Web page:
I really wanted to title this post “There’s No Crying in Writing” but that would be just wrong. Maybe crying while writing is more of a memoir thing, especially when you’re writing a memoir about death and cancer. Or maybe it’s a female thing. Crying is a natural, biologically driven response for women. Women actually have more of a protein called prolactin (more as in 60 percent more!) than men, which triggers crying (and also lactation, but that’s another blog post). Crying is good for you, keeping your eyes healthy, releasing stress, ridding the body of toxins and of cortisol, a stress hormone.
Maybe this blog post is just me justifying my propensity for tears. (Read about the times I cried at work on this blog article titled “There’s No Crying in Welding.” (Hey, the title worked there.)
I don’t actually weld, but when I write I cry. All the time. It’s annoying. It slows me down. It makes it hard to write certain scenes, scenes where I have to access the tough emotions (this is probably where fiction writers and poets can relate).
And there is a part of me that thinks that if I don’t feel deep emotion when I’m writing there is no way any reader is going to feel emotion either.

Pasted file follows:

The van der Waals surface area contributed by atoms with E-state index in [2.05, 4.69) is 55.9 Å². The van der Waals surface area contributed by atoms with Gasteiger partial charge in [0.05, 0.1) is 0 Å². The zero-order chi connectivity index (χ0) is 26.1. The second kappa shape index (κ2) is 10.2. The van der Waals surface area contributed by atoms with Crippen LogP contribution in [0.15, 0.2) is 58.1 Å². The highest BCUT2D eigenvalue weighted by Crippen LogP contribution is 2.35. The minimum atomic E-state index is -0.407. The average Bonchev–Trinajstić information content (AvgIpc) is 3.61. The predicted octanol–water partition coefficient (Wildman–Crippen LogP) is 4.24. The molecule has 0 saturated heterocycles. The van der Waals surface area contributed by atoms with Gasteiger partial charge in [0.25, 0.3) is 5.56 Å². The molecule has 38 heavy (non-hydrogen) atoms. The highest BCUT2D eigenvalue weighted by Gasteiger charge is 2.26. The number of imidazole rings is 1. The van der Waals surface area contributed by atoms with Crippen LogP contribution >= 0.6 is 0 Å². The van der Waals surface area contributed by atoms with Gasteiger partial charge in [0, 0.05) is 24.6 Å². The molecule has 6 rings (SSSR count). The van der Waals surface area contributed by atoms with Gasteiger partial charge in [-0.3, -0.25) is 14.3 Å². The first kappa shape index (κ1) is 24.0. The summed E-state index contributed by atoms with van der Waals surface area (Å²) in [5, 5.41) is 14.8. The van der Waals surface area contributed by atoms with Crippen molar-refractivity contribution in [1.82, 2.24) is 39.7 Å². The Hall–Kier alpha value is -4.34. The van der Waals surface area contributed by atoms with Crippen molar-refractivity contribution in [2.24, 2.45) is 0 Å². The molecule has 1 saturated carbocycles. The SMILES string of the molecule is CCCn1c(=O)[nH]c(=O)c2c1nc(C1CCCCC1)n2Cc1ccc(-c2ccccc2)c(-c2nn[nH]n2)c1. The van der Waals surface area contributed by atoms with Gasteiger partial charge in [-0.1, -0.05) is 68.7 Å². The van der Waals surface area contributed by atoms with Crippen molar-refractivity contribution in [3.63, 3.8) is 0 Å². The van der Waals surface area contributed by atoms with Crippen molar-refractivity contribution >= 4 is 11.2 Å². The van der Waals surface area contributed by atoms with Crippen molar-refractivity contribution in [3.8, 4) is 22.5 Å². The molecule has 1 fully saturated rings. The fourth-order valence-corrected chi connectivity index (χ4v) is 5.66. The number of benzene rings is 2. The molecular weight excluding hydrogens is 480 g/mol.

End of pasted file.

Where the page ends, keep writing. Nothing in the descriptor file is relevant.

The January/February issue of Poets & Writers included a great article, “The Heart and the Eye: How Description Can Access Emotion,” by J.T. Bushnell. Unfortunately it is not available online, else I’d offer up a link, but I am going to quote from it:
“By description I mean the concrete, the things we can observe with our five senses: sight, sound, smell, taste, and touch. I do not mean simple adjectives. I do not mean descriptions such as ‘The weather was glorious.’ Glory is an abstraction, a category of word that George Orwell calls meaningless. By itself, the word glorious is useless because it can’t show us anything concrete. It can’t show a white-hot sun perched overhead, or a sky so hard and blue that a fly ball might shatter it. It can’t show a pitcher’s shadow puddled under his cleats, or heat rising from the ground in shimmering corrugation. It can’t produce the smell of hot aluminum bleachers, or the lubricated slide of a sweaty armpit, or a sunburn tightening the skin on the back of your neck. It can’t let you taste the sweat on your lip when you go too long between slugs of cold beer. Only concrete description can do that. ”
So your challenge for this week: look at whatever you’re working on and remove words like “pretty” and “glorious” and any other concept word and replace it with detailed descriptions. Thus, “Autumn was pretty.” becomes “Autumn was tall and thin with long straight brown hair, her brown eyes catlike, her face heart-shaped, her cheekbones high….” (or something like that)
Then have a good cry!